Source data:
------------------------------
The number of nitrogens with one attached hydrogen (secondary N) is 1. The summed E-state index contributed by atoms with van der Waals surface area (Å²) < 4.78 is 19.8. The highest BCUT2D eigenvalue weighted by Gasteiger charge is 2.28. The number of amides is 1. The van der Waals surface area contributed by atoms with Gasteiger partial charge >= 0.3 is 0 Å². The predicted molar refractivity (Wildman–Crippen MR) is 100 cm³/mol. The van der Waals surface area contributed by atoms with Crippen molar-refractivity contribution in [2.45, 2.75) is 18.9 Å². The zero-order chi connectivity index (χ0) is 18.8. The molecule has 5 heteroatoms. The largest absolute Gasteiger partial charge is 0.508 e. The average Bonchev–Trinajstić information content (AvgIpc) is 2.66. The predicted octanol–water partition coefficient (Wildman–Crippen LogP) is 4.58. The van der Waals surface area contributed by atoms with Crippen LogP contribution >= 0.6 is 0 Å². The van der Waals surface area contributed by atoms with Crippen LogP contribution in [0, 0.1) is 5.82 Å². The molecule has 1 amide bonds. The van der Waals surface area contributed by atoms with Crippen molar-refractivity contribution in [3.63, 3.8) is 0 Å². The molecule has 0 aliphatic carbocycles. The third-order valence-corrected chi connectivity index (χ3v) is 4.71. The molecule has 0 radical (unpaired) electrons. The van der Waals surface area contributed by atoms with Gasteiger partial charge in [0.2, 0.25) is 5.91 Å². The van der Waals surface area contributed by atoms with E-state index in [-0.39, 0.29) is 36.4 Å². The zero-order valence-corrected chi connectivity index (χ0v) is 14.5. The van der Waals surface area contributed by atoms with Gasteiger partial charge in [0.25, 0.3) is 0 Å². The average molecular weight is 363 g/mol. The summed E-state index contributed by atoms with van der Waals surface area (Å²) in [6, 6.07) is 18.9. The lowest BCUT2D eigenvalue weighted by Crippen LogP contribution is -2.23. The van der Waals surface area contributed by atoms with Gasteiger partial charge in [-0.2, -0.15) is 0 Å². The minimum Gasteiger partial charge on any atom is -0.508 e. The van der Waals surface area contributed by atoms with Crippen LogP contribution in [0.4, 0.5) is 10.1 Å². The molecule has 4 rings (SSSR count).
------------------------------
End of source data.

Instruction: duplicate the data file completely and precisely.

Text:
The number of nitrogens with one attached hydrogen (secondary N) is 1. The summed E-state index contributed by atoms with van der Waals surface area (Å²) < 4.78 is 19.8. The highest BCUT2D eigenvalue weighted by Gasteiger charge is 2.28. The number of amides is 1. The van der Waals surface area contributed by atoms with Gasteiger partial charge >= 0.3 is 0 Å². The predicted molar refractivity (Wildman–Crippen MR) is 100 cm³/mol. The van der Waals surface area contributed by atoms with Crippen molar-refractivity contribution in [2.45, 2.75) is 18.9 Å². The zero-order chi connectivity index (χ0) is 18.8. The molecule has 5 heteroatoms. The largest absolute Gasteiger partial charge is 0.508 e. The average Bonchev–Trinajstić information content (AvgIpc) is 2.66. The predicted octanol–water partition coefficient (Wildman–Crippen LogP) is 4.58. The van der Waals surface area contributed by atoms with Crippen LogP contribution >= 0.6 is 0 Å². The van der Waals surface area contributed by atoms with Crippen LogP contribution in [0, 0.1) is 5.82 Å². The molecule has 1 amide bonds. The van der Waals surface area contributed by atoms with Crippen molar-refractivity contribution in [3.63, 3.8) is 0 Å². The molecule has 0 aliphatic carbocycles. The third-order valence-corrected chi connectivity index (χ3v) is 4.71. The molecule has 0 radical (unpaired) electrons. The van der Waals surface area contributed by atoms with Gasteiger partial charge in [0.2, 0.25) is 5.91 Å². The van der Waals surface area contributed by atoms with E-state index in [-0.39, 0.29) is 36.4 Å². The zero-order valence-corrected chi connectivity index (χ0v) is 14.5. The van der Waals surface area contributed by atoms with Gasteiger partial charge in [0.25, 0.3) is 0 Å². The average molecular weight is 363 g/mol. The summed E-state index contributed by atoms with van der Waals surface area (Å²) in [6, 6.07) is 18.9. The lowest BCUT2D eigenvalue weighted by Crippen LogP contribution is -2.23. The van der Waals surface area contributed by atoms with Gasteiger partial charge in [-0.2, -0.15) is 0 Å². The minimum Gasteiger partial charge on any atom is -0.508 e. The van der Waals surface area contributed by atoms with Crippen LogP contribution in [0.4, 0.5) is 10.1 Å². The molecule has 4 rings (SSSR count).